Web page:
The world is witnessing another series of Iranian mass protests after the death of Mahsa Amini, a young Iranian woman who was killed by the “morality police” this month for allegedly not wearing her hijab properly. Countries raced to condemn her death while others imposed more sanctions on Iranian officials and entities.
It is not surprising that the Iranian government has not hesitated to crack down on these mass protests, including by using lethal force against demonstrators. This has raised questions about what countries can do to help the Iranians withstand this brutal assault. The United States announced last week that the Department of Treasury would issue the Iran General License D-2 to provide safe and reliable internet access to Iranians after the government cut off access. The primary purpose of the license is to modify U.S. sanctions on Iran to allow for more internet access. Elon Musk announced that his company, Starlink, is ready to provide secure and reliable internet access to Iranians. The protesters have welcomed these steps, however, it is likely to increase the Iranian government’s willingness to crack down on the demonstrations.
Unlike the war in Ukraine, where Starlink sent more than 15.000 Starlink terminals to help Ukrainians access the internet after Russia’s invasion, the Iranian government will not facilitate the delivery of Starlink kits. Technically, Starlink connectivity requires three components to provide fast and reliable internet: a small Starlink terminal, satellites, and ground stations close to end-users. However, in many cases, Starlink announced that its satellites are using laser transmission, which limits the need for these concentration points. As a result, Starlink will face logistical challenges in delivering terminals to Iranians and completing its connectivity cycle.
While it is unclear how Starlink and the U.S. government are planning to overcome this challenge, Tehran will do whatever it takes to reinforce its rule. Tehran has a long history of brutally suppressing protests and unrest since the 1979 revolution. In 2019, a special report from Reuters detailed how Iranian leaders orchestrated a sweeping crackdown on nationwide protests over gasoline price increases that resulted in hundreds of deaths. Official Iranian statements understated the death toll and argued that the West was promoting “fake news.”
This time, Iran has warned that providing internet to the protestors is a gross interference in its internal affairs. The Iranian government has sought to mobilize what it calls “loyal” citizens to show support for the regime in the streets.
Many experts have warned that the U.S. government’s promotion of internet access within Iran could escalate the situation domestically and internationally. Lifting U.S. sanctions to let technology giants such as Starlink step into the political fight could encourage Tehran to use harsher tactics against the protestors. The government will cite Starlink’s efforts as a reason to oppress the protestors by claiming that it wants to protect Iran from external influence.
On the other hand, negotiations between Iran and the West about the fate of the Joint Comprehensive Plan of Action (JCPOA), or the Iran nuclear deal, will be influenced by these events in three ways. First, the Iranian government’s attention will be diverted to handling this internal crisis. Second, Iran’s leaders will be more resistant to compromise and procrastinate to gain more internal political support for their negotiating position. Finally, Tehran could escalate by using its regional proxies in Lebanon, Syria, and Yemen to retaliate against the United States or its partners.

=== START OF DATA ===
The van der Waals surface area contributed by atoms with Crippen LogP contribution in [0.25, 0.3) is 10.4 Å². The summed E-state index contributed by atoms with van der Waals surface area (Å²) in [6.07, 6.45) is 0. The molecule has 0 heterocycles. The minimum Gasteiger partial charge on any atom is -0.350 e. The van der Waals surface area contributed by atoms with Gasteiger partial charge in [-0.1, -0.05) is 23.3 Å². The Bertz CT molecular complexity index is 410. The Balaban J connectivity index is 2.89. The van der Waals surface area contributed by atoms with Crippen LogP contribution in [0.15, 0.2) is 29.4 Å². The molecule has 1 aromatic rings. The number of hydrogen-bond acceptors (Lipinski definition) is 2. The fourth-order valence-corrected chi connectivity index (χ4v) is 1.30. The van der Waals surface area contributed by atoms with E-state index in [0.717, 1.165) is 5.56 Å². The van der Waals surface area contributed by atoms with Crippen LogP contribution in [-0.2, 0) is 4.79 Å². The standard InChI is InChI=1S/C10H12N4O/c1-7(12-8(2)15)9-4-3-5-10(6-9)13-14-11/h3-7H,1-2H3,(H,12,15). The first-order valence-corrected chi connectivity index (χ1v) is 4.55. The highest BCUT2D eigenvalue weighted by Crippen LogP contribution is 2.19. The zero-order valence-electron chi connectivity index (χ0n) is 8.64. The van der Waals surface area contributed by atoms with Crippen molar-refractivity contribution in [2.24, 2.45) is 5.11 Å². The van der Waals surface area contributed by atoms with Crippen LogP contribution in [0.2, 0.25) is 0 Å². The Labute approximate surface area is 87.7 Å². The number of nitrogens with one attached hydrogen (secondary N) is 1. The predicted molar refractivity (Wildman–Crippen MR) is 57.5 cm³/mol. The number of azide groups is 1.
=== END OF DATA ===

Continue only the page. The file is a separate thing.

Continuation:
While the United States and the West want to support democracy in Iran, they cannot forget that Iran does not pay attention to the rule of law and the values of the rules-based international order. Instead, some experts have recommended that preventing the Iranian government from cutting internet access would be a better option than sending terminals into Iran. Forcibly sending terminals into Iranian territory, or even letting Iranians access the internet using concentration points in nearby countries, could worsen the government’s response to the protests. Aside from imposing more sanctions on the regime, the international community has few options to protect civilians on the ground in Iran.
The death of Mahsa Amini is an unforgettable moment in Iranian society; many young Iranians are calling for justice, freedom, and a new Iran that respects international law and cooperates with the international community. However, at this time, the protestors will likely be unable to achieve these goals. But when the Supreme Leader, Ayatollah Ali Khamenei, dies, the protestors can send a clear message that the next leader must address the needs of Iranian society.
Barbara Slavin, the director of the Future of Iran Initiative at the Atlantic Council, wrote in a recent analysis that “Whoever succeeds Khamenei, that person will have been thoroughly vetted for loyalty to the Islamic Republic and its practices. But a change at the top will still open the prospect for a different approach over time—if only because Iran’s region and the world at large are not static. The Iranian people have also evolved considerably since the 1979 revolution and will put pressure on any new leader to somehow accommodate those changes.”
Sending Starlink terminals or externally providing internet access to Iranians could lead the Iranian regime to escalate its crackdown on the demonstrations. What the protesters need is greater international diplomatic pressure put on the Iranian government and possibly the imposition of more sanctions. But interfering in Iran directly could end up harming the protestors more than the regime.
Marco Mossad has a Master's in International Relations with a focus on Cybersecurity, international security, and the MENA region.